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Hardware Nvidia announces Project Denver ARM CPU

Discussion in 'Article Discussion' started by arcticstoat, 6 Jan 2011.

  1. arcticstoat

    arcticstoat New Member

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  2. Tyrmot

    Tyrmot New Member

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    Very interesting. Intel may come to regret the monopoly it's imposed on the market for so long
     
  3. GoodBytes

    GoodBytes How many wifi's does it have?

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    Ah yes, this will finally mean real competition on the CPU market. If a special build of softwares needs to be done on Windows 8 for ARM processors, then it could take time, but if not, it will be very interesting.

    Especially that we all know that Nvidia makes kick-ass motherboard chipset, while Intel: not so much... it's going to be very tight and interesting competition.

    My vote is that it's going to be called: Tegra CTX 280 :) C for CPU
     
  4. Landy_Ed

    Landy_Ed Combat Novice

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    This potentially ups the game considerably. I don't think it's cause to hang fire on a sandybridge, but will be interested to see how this affects mini-itx offerings
     
  5. roadie

    roadie New Member

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    Great if they can ship a competitive product.
     
  6. Lizard

    Lizard @ Scan R&D

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    At the risk of starting a flame war I have to ask 'what planet are you from?'

    Nvidia motherboard chipsets were horrific - with the exception of nForce 4 SLI (for AMD chips only) they were slow, terrible for overclocking, ran ridiculously hot, killed DIMMs and USB sticks and unstable.

    Nvidia pulling out of this market was one of the best things that ever happened to the motherboard industry - RMA rates dropped back to normal when they did.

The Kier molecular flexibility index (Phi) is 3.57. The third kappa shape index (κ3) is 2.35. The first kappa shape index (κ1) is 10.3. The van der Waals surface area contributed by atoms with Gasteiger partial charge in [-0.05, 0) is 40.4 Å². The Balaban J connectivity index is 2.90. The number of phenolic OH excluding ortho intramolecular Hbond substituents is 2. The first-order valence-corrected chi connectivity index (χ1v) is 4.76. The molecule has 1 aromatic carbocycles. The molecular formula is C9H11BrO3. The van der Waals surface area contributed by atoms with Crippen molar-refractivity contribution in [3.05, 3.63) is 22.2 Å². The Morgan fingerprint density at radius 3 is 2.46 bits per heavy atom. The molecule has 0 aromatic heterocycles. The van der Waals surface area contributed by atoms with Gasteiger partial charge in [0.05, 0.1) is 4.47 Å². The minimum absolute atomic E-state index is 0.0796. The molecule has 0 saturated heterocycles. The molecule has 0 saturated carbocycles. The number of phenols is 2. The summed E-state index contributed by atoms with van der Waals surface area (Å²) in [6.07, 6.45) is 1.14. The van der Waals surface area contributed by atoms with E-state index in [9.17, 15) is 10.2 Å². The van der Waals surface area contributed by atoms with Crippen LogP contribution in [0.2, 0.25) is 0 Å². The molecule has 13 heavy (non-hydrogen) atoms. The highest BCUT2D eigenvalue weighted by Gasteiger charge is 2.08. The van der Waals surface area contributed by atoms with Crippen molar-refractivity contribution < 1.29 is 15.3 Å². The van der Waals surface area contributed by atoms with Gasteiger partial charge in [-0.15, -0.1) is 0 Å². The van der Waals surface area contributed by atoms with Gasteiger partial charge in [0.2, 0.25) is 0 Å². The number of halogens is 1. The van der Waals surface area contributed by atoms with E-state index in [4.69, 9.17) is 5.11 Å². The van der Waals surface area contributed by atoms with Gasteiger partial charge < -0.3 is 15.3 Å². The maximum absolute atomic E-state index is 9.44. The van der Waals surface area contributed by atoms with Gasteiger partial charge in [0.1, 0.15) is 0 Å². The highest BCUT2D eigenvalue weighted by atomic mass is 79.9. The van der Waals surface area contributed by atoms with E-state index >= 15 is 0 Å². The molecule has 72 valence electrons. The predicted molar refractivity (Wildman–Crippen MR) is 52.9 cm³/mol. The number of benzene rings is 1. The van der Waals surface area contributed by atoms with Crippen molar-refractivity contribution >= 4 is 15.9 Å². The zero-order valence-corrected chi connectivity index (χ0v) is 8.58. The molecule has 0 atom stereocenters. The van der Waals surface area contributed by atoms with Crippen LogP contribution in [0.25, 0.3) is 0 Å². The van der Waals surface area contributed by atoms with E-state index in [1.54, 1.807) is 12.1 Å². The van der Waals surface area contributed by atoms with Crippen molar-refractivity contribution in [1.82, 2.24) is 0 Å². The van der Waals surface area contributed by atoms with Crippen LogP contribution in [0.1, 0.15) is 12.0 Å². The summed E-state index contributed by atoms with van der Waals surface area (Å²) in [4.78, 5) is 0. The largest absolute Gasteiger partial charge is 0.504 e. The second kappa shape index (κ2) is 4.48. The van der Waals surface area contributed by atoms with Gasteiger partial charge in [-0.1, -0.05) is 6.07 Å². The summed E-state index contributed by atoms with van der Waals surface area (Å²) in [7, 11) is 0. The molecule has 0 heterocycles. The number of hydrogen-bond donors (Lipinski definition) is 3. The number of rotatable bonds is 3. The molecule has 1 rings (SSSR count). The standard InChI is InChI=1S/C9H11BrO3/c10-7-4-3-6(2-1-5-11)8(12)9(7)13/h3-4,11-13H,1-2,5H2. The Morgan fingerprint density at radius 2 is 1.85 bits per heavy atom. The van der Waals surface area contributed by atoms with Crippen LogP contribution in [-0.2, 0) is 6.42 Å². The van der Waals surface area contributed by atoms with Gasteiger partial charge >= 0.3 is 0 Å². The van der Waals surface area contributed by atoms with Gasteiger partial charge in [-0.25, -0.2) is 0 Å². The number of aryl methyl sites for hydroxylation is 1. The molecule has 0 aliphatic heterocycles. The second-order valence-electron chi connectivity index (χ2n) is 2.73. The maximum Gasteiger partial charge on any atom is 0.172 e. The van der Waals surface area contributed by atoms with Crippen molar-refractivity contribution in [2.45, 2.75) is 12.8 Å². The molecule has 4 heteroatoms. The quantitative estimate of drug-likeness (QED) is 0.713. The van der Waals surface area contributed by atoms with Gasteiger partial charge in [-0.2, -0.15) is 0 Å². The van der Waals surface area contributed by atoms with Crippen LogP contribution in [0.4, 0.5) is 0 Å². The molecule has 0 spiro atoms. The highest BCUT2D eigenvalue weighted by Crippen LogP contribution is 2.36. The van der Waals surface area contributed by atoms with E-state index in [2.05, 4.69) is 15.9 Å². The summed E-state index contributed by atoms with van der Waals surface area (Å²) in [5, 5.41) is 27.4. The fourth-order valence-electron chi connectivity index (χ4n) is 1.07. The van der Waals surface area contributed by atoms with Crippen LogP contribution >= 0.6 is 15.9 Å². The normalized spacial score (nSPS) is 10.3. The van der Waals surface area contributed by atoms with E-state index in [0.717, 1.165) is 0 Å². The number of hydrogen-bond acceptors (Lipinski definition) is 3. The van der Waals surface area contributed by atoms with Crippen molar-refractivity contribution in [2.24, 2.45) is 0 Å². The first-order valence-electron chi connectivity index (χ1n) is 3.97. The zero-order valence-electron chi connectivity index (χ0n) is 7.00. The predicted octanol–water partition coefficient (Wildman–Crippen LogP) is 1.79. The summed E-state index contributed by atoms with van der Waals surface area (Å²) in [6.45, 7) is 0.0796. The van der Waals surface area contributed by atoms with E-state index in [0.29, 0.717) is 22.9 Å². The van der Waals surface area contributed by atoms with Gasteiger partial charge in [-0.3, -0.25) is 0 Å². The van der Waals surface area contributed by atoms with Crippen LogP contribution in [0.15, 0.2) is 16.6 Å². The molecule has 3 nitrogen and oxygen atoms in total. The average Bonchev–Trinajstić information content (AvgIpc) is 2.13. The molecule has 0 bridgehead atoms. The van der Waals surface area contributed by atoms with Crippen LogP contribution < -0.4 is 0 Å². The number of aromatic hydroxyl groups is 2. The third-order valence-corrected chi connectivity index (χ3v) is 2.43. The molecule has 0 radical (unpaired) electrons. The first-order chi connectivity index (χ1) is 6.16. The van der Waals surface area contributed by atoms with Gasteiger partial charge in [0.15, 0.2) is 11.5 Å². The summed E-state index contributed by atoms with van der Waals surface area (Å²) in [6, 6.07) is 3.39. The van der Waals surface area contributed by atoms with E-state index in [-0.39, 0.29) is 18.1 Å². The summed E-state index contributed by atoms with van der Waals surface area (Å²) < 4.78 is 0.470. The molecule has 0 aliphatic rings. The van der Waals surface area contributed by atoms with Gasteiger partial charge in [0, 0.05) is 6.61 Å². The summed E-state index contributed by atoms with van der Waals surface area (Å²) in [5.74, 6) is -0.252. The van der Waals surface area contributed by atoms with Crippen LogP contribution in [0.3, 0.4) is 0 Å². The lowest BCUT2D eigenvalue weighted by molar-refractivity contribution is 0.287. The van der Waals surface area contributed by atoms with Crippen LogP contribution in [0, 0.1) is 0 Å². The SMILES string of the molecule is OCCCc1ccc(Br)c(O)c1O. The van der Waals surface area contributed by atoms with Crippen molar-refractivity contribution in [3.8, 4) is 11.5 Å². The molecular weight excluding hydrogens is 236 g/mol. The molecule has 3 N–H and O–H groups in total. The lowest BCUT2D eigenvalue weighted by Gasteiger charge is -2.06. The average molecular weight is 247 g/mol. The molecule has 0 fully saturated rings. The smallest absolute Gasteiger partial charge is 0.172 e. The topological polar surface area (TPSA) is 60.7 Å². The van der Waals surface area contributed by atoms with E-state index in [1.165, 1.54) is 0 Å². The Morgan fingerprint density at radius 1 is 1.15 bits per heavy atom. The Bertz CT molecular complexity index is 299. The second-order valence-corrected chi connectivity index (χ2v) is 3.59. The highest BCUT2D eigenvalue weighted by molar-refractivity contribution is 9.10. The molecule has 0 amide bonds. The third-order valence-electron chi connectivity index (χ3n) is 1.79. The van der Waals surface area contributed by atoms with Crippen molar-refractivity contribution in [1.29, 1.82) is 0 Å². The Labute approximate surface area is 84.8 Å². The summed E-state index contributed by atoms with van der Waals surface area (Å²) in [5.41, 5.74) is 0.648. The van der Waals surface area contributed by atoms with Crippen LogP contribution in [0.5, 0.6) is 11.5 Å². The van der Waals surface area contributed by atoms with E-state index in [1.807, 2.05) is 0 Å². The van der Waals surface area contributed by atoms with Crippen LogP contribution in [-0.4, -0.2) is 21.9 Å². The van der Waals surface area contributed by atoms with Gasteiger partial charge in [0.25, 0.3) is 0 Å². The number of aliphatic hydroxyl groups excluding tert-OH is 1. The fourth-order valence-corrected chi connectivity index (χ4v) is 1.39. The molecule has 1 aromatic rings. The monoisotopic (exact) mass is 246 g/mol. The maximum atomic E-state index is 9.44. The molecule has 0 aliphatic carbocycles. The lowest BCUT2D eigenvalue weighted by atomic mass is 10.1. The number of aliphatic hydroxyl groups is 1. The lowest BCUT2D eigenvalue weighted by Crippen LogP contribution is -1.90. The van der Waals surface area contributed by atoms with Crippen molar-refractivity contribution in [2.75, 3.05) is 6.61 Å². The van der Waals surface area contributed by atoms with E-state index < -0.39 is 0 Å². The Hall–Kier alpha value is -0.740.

7. phuzz

    phuzz This is a title

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    Hmm, for me the advantage of running windows, is the massive amount of software I can run on it (eg games). Unless M$ come up with some mighty fine virtualiseation software then only software compiled for ARM will run on it.
    In which case, you're left with all the downsides of windows, with very few of the advantages.
     
  8. GoodBytes

    GoodBytes How many wifi's does it have?

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    Hmm no. The only failure from Nvidia was the nForce 6, where magma was coming out of it.
    Nvidia best chipset was indeed the nForce 2 and 4.
    The rest was not bad, or on par than any other offering available, you are just exaggerating. Now if you had problem with your motherboards, then I blame the manufacture.
     
  9. GoodBytes

    GoodBytes How many wifi's does it have?

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    M$ doesn't support ARM. All they have is those replica Microsoft Windows version, apparently. Microsoft should really sue them.

    Anyway, MICROSOFT has many methods they can use for their coming OS to support ARM. My guess, is that they will use a translator system, which will cost performance. But if so, it means (on paper):
    1- ARM compiled software runs at full speed.
    2- x86 compiled software, will be slower due to the translation.

    #2 overhead can be reduced, if Windows is able to use one of the core of the CPU for the translation, and the rest for the applications. But now we enter in the extremely complex and difficult system.

    My guess is that nothing will be done... Win8 will run on it.. and it will be the role of the companies to make a ARM processor version.

    I don't expect ARM desktop CPU's to be release as soon as Win8 comes out, let alone have the fist ARM desktop CPU's to be interesting, and even less that Windows 8 will do a perfect job to support ARM processors at release. BUT it's an entry. My guess is that the ARM version of Win8 will be on order, like XP 64-bit. Where you won't see it on store shelf.
     
  10. Ross1

    Ross1 New Member

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    You wonder if Intel could get pushed out of the small, low power graphics market, amd have fusion, and nvidia have this.
     
  11. Nictgsf

    Nictgsf New Member